The mold can be vibrated to settle the powdered refractory material and an excess can be placed above the annular space 19 in order to provide for the increase in annular space 19 resulting from the difference in thermal expansion of the metal sleeve 11 and the ceramic nozzle 12.

A solid filler metal can be preplaced in flow tubes provided in the mold and which discharge into the annular space 19. Suitable filler metals include the conventional brazing alloys capable of wetting the metallic refractory hard metal particles and the steel sleeve 11 and having a liquidus below the melting points of-the steel, refractory and ceramic materials. These include copper alloys, copper-zinc alloys, silver alloys, coppernickel alloys, copper-nickeLtin alloys, copper-nickeliron alloys, copper-cobalt-tin alloys, copper-nickelmanganese alloys, iron-nickelcarbon alloys, coppernickel-iron-tin alloys, and the like. Such alloys may contain minor quantities of other metals including zinc, tin, boron, beryllium, cadmium, silicon, manganese, and cobalt. From the foregoing it is apparent that there are a number of commercially available brazing alloys capable of wetting the ferroalloy and the refractory hard metal. Depending upon the type of ferroalloy, the type of refractory hard metal, and the contemplated tool service, some of the filler metals are preferred over others. In a preferred embodiment of the nozzle assembly comprising a sleeve of A18] 3310 steel, tungsten carbide particles, and a nonmetallic ceramic, the copper-nickel alloys are preferred. It should be observed that essentially all of the conventional filler metals are incapable of wetting the nonmetallic ceramics.

With the part 11 and 12 assembled and the materials properly positioned, the mold is placed in a furnace and the temperature increased to the brazing temperature of the materials used (from about l,270 F to about 2,500 F depending upon the composition of the filler metal). In some applications it may be necessary to select a filler metal having a high liquidus as experience has shown that best infiltration is achieved at the higher temperature range (from about 1,550 F to about 2,500 F). The filler metals can include materials to improve their wettability properties. At the elevated temperature, the tiller metal melts and by gravity flow and capillary attraction infiltrates the packed annulus 19. The molten filler metal substantially fills the pore space providing a continuous matrix in the annulus 19 and wets the individual refractory hard metal particles as well as the inner surface 13 of the steel sleeve 11.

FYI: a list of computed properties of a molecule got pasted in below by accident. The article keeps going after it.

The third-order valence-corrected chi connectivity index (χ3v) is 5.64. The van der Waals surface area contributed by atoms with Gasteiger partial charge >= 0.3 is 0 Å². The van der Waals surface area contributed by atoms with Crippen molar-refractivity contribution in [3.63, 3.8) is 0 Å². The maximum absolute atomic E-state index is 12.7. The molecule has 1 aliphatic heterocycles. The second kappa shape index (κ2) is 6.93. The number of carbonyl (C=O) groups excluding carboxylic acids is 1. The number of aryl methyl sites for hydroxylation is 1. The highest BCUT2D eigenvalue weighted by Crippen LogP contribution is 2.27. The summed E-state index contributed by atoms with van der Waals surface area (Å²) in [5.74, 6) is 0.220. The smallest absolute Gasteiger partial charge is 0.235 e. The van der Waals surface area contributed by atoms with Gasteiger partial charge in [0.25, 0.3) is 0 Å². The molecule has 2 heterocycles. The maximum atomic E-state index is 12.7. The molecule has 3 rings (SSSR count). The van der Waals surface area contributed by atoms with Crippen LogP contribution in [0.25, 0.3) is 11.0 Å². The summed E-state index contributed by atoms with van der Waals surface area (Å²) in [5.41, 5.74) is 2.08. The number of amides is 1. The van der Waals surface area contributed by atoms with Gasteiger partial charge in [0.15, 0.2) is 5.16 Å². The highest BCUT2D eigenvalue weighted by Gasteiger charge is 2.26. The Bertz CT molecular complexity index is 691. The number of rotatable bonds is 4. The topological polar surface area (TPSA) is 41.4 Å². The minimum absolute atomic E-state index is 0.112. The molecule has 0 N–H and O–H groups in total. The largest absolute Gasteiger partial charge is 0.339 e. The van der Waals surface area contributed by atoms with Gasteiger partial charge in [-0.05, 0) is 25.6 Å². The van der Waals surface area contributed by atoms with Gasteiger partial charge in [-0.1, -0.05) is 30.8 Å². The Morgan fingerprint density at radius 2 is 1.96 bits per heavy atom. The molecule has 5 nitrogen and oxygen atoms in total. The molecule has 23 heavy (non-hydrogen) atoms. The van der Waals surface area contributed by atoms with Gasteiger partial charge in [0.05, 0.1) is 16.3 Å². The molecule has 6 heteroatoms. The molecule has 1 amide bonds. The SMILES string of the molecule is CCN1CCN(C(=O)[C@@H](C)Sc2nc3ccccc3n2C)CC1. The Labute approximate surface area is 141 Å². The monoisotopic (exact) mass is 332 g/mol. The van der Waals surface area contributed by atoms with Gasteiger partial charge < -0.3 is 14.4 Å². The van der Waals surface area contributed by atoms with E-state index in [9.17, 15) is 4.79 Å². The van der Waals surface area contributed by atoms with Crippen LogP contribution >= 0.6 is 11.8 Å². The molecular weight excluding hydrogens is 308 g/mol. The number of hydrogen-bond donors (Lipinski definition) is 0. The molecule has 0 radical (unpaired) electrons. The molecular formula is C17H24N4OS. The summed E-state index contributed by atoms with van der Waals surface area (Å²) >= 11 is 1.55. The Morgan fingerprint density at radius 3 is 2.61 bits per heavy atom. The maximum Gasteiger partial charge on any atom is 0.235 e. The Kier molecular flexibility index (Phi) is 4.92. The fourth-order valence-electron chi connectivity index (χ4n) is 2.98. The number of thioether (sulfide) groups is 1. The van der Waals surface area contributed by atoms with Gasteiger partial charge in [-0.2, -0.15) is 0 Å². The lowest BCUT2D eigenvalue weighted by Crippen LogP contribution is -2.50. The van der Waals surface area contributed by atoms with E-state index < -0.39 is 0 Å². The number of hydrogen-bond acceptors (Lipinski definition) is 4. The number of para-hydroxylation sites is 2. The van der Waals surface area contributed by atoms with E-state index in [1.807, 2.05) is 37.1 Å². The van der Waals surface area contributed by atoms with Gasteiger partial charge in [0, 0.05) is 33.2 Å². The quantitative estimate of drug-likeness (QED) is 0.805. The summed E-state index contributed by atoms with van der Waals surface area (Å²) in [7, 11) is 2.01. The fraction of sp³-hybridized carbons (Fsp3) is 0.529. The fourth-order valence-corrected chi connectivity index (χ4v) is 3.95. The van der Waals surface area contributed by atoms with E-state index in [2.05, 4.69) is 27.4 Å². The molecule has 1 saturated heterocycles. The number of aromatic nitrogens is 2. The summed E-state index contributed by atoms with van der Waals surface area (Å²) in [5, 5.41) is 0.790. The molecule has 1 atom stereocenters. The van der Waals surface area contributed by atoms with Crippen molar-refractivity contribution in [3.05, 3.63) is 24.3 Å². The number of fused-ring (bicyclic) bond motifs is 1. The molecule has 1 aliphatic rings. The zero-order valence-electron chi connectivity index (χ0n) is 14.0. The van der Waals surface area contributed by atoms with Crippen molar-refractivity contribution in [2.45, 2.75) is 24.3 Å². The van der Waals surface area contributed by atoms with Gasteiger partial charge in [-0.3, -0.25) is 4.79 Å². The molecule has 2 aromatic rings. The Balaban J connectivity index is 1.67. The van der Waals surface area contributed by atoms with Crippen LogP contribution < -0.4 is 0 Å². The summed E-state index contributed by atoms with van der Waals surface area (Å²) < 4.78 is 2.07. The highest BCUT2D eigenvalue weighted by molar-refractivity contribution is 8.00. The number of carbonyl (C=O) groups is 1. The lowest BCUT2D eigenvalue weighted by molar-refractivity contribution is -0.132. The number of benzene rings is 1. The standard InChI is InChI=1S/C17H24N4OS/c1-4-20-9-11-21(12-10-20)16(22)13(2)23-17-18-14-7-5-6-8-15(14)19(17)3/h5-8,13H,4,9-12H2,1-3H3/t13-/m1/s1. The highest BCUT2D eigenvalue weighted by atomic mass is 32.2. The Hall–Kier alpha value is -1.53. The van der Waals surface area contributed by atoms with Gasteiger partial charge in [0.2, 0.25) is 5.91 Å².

At the elevated temperature, the metal sleeve 11 has expanded radially outwardly substantially more than radial expansion of the ceramic nozzle 12. The incremental increase in the annular space 19 is filled by the settling of the powdered refractory hard metal and by the molten filler metal. The elevated temperature is maintained until cmoplete infiltration is achieved. The mold is then permitted to cool. solidification of the filler metal provides a solid metallic intermediate structure which substantially fills the annular space 19, and which is coalesced to the internal surface 13 of the steel sleeve 11. The intermediate stucture comprises a matrix composed of the solidified filler metal and the refractory particles which lends mechanical strength to the sructure. Cooling of the mold and its contents from the solidus of the filler metal to room temperature causes the annular structure and metal sleeve 11 to contract about the ceramic nozzle 12 exerting a uniformly-distributed compressional force thereon. As mentioned previously, the molten filler metal exhibits properties of poor wettability on the hard ceramic because of the inherent incompatibility of the materials used. Consequently, the holding force is due principally to the compressional forces exerted by the intermediate metal structure and the steel sleeve 11. Microscopic physical embedment of the solidified filler metal in the outer surface 16 of nozzle 11 could also contribute to the surprisingly high bond strength afforded by the present invention.